26 Apr 2020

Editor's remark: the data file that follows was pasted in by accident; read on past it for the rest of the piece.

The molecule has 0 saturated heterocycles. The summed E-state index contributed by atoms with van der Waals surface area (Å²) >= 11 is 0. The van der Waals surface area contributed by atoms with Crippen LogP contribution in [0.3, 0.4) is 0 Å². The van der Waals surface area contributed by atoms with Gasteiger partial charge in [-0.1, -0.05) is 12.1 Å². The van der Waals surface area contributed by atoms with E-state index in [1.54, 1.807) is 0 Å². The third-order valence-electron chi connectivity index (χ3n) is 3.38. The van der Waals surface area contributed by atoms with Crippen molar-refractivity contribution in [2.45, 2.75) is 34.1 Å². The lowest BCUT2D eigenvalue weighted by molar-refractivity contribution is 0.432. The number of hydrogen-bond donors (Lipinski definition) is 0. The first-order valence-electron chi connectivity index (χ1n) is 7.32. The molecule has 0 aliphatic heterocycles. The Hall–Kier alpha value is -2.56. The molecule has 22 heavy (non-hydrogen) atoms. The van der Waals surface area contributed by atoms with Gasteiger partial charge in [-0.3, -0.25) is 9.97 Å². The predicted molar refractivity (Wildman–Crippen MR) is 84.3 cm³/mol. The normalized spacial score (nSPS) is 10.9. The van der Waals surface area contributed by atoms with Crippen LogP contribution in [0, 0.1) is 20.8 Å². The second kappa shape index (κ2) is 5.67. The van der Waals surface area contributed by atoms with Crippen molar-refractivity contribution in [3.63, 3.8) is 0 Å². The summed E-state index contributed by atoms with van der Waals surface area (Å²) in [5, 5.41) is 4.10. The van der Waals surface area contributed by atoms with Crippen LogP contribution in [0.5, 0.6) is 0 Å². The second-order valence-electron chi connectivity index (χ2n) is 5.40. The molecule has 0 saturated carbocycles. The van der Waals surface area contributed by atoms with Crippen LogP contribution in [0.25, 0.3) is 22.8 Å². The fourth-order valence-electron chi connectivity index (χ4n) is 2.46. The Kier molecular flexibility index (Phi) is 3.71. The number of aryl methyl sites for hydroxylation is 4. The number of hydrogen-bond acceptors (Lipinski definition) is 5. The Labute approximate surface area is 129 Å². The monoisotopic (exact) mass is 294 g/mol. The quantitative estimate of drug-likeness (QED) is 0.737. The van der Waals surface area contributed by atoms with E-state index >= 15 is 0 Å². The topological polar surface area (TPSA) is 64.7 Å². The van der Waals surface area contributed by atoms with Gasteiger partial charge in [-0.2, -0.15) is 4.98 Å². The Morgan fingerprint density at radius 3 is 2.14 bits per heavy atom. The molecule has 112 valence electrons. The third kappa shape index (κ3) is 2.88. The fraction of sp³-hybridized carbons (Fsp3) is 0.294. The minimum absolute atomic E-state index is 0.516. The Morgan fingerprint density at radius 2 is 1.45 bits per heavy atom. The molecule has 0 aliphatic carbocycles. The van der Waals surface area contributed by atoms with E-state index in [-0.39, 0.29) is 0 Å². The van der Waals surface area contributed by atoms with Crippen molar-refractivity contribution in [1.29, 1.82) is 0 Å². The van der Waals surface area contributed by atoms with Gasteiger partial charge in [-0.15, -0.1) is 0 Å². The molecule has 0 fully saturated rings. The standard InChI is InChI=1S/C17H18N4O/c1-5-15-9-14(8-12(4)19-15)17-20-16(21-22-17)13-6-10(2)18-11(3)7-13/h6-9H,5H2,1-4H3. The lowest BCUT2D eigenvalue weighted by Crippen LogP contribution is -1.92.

At ... this is about an iron meteorite find in Oregon, the so called Willamette meteor. The local Indian tribe, the Clackamas, called it Tomanowos - the visitor from heaven. One would suppose with a name like that one of their ancestors had witnessed it falling out of the sky. It seems logical as there were no geology courses or students back in the day. However, in this post that is not so. We are told instead that 4.5 billion years ago Tomanowos was the core of a proto planet that never quite made it. The iron is thought to be core material - a theory that is rarely questioned. At some point after that, we are then told. the proto planet collided with another object, sending the meteorite (or iron core) way out into space (although of course it was already in space). Eventually, Tomanowos adopted an earth crossing orbit - and entered earth's atmosphere around 17,000 years ago. It landed on top of an ice cap (or glacier) - we are assured. Presumably as there is no known crater to account for its landing spot. In spite of that we are told it landed in what is now Canada and over the following centuries flowing ice transported Tomanowos southwards to Fork River in Montana (where an ice dam is thought to have held back a lot of water). When the ice dam collapsed (assuming there was an ice dam in the first place) there was a mega flood. The water had an origin in the melting ice sheet that is thought to have covered most of what is now Canada (apart from a large chunk of the Yukon, and the whole of Alaska, in the US). At some point an awful lot of water was released that created the massive flood - and swept down through Washington State into Oregon (creating the Scablands in the process). This idea was heavily resisted by geologists for decades but it was eventually confirmed by new  research which allowed mainstream to pat Harlen Bretz on the back instead of constantly accusing him of pseudo science. Now, the writer of the piece is at pains to point out that Tomanowos was carried down from Canada by water and ice melt, and it came to a stop in Oregon (also without sign of a crater we may assume). It's a nice story but full of assumptions. Did the native people witness it falling out of the sky. After all it only took place 17,000 years ago, at the end of the late glacial maximum (during what is known as the Oldest Dryas Event). Is there more to the story than is being told. Was it part of a much bigger iron core object that broke up either during or before its entry through the atmosphere? How would the locals know it fell out of the sky if they had not witnessed it? The idea it was transported from elsewhere is perhaps derived from a lack of a crater - or one that has been found. Hence, the idea it landed on ice without creating a crater. Is that possible. Also, did it really get carried by a river of ice and was there even an ice sheet this far west of the Canadian Shield. So, a lot of theory here - yet one would still think the Clackamas saw it falling out of the sky - if only because the term is explicit. A more interesting problem for mainstream might be that if there was no ice sheet covering the part of Canada north of Montana - and even if there was an ice sheet why wouldn't an iron meteorite punch a hole in it. Was this the reason why the date of 17,000 was conjured up. If there is no crater how can geologists date the time of arrival. If so when did Tomanowos fall out of the sky?